SA-16B Albatross

Published on
September 14, 2011
Review Author(s)
Product / Stock #
Company: Revell, Inc. - Website: Visit Site
Provided by: Revell, Inc. - Website: Visit Site
Box Art

The Albatross was to be a replacement for the Grumman Goose; it began life as the XJR2F-1 Pelican with a Navy designation as the PF-1 and an Air Force designation of SA -16A. The SA-16B – the subject of this kit – was an upgraded machine which had 100 inches added to each wing in two separate plugs. A seventy-inch extension was grafted outboard of each engine nacelle, with a thirty-inch one near the tip. It also had a slightly wider horizontal stabilizer and a taller vertical fin. The B model had a wingspan of 96 feet 8 inches and was 62 feet 10 inches long with an empty weight of 22,883 lbs. It was powered by two Wright 1820-76A-94 engines of 1425 horsepower each, and boasted a speed of 236 MPH, with a range of 3465 miles. At least 19 other countries operated the Albatross besides the United States.

The Monogram offering is a vintage kit, and this release is from the Selected Subjects Program (SSP). It’s molded in white plastic with raised rivet detail and features retractable landing gear. To improve its appearance, I decided to fix the gear in place and subdue the rivet detail. The engine detail is molded into the cowl but looked OK after some staining. I started with the fuselage and realized it was wide open from nose to tail, so I elected to add a bulkhead behind the cockpit floor supplied in the kit. The cockpit is basic with the pilot and copilot molded into their seats, so I decided to paint them and put them in, even though it’s been many years since I’ve put figures inside my planes. I painted the interior and then drew on detail just for grins. I also filled the nose with lead so it would stand right.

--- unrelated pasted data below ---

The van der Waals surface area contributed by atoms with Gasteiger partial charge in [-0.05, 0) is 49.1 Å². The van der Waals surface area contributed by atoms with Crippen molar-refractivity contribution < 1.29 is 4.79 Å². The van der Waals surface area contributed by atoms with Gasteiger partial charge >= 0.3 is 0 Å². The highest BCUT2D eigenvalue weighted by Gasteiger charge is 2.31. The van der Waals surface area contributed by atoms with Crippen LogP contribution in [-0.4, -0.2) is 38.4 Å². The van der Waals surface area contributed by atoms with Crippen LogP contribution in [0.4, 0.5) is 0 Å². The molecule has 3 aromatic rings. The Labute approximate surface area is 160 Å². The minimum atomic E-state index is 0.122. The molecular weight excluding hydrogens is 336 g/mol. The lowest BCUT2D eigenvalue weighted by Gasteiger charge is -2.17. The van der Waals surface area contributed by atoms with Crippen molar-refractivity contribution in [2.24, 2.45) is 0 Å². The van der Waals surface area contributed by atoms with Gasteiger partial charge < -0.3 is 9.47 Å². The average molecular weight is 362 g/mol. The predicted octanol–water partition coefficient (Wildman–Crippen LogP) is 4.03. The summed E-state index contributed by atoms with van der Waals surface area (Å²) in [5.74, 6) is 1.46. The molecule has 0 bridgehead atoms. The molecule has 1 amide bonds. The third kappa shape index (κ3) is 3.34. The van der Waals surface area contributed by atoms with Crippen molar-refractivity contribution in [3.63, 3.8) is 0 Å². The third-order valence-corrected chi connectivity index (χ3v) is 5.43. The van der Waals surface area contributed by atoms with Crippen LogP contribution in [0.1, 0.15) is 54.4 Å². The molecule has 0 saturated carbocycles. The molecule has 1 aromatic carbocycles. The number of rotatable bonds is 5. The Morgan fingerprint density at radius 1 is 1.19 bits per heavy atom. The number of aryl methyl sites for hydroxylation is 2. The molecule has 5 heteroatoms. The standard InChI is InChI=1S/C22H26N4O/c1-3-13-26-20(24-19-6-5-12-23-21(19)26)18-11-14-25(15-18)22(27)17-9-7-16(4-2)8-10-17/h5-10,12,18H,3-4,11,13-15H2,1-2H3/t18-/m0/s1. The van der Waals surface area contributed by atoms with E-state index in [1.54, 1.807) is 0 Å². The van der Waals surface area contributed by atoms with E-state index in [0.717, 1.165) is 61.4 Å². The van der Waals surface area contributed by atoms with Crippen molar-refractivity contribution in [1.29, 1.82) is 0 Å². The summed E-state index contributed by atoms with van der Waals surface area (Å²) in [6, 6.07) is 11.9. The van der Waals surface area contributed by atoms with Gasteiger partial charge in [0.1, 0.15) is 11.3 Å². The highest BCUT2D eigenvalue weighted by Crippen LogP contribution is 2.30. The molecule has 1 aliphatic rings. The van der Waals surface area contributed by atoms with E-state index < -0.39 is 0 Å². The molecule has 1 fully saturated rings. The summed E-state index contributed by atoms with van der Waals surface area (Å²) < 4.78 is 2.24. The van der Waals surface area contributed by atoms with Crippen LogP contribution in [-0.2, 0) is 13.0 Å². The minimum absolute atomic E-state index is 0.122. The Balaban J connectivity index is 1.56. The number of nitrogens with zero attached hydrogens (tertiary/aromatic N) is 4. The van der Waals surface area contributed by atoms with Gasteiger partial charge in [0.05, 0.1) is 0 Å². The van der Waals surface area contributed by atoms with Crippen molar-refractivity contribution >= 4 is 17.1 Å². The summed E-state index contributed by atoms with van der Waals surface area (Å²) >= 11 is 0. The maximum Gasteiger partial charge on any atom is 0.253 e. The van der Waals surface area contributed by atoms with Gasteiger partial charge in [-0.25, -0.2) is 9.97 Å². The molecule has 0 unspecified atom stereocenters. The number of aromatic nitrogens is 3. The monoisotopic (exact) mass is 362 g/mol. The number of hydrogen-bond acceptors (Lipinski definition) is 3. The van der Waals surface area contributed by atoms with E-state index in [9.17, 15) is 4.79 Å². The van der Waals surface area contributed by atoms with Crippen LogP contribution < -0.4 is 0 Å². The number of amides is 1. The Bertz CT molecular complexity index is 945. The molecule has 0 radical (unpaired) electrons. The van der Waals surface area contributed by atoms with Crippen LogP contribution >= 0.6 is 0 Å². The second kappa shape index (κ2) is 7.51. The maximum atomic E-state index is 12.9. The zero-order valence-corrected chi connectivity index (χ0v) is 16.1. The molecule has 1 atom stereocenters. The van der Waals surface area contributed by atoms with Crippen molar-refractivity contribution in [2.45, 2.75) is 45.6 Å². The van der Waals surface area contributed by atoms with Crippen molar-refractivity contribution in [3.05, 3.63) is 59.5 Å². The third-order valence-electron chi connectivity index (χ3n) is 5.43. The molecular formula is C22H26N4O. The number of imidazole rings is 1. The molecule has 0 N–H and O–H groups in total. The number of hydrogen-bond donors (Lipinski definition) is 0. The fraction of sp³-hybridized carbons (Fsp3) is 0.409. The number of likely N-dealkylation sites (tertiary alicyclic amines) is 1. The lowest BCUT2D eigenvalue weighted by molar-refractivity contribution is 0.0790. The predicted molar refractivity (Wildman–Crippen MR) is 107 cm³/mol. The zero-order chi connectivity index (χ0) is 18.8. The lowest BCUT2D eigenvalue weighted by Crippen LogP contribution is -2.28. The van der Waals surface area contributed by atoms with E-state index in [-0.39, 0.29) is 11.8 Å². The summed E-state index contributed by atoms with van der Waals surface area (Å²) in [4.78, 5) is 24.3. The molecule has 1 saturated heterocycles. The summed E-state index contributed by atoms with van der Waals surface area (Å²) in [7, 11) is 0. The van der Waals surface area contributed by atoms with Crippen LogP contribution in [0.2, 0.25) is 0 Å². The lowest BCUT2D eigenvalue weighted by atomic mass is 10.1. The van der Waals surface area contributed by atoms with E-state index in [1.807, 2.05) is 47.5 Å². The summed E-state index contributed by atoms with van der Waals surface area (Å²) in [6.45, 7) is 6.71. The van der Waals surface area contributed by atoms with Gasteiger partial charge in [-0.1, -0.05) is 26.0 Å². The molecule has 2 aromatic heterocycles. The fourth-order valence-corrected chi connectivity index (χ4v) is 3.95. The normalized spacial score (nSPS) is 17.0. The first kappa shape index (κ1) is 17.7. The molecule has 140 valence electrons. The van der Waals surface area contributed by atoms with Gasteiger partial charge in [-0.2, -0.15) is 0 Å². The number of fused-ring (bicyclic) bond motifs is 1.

The kit comes with working retractable landing gear and gear doors. It’s really very ingenious, but I broke one playing with it, so I glued the gear in place, then went ahead and filled in the extra holes and gaps of this system. I’m told if you want them to operate, you should put a drop of oil where they snap into a ring inside the wing.

The wing fit nicely flush to the top of the fuselage, but had a huge gap in the undersurfaces, which I filled with super glue. Finally, I sanded all seams and the entire aircraft surface to tone down the rivets. The canopy fit was fair and I used Sobo craft glue – which dries clear – for all the side windows.

I used Gunze paints for color and Model Master Non-Buffing Aluminum Metalizer for the silver. The real machines were painted in a silver lacquer, so I did no shading as I would on a natural metal airplane.

Decals are given for two US Air Force birds, and for my model, I opted for the “rainbow” Air Force paint scheme with its red tail. All the decals lay down well with application of a little Gunze Mr. Mark Softer. I overcoated the decals and color surfaces with clear to even out the shine on the model.

Overall, I’m happy with the results, had fun re-living a childhood experience with a kit from my past, and ended up with a good representation of the Albatross.

I want to thank IPMS and Monogram for the opportunity to build and review this kit.


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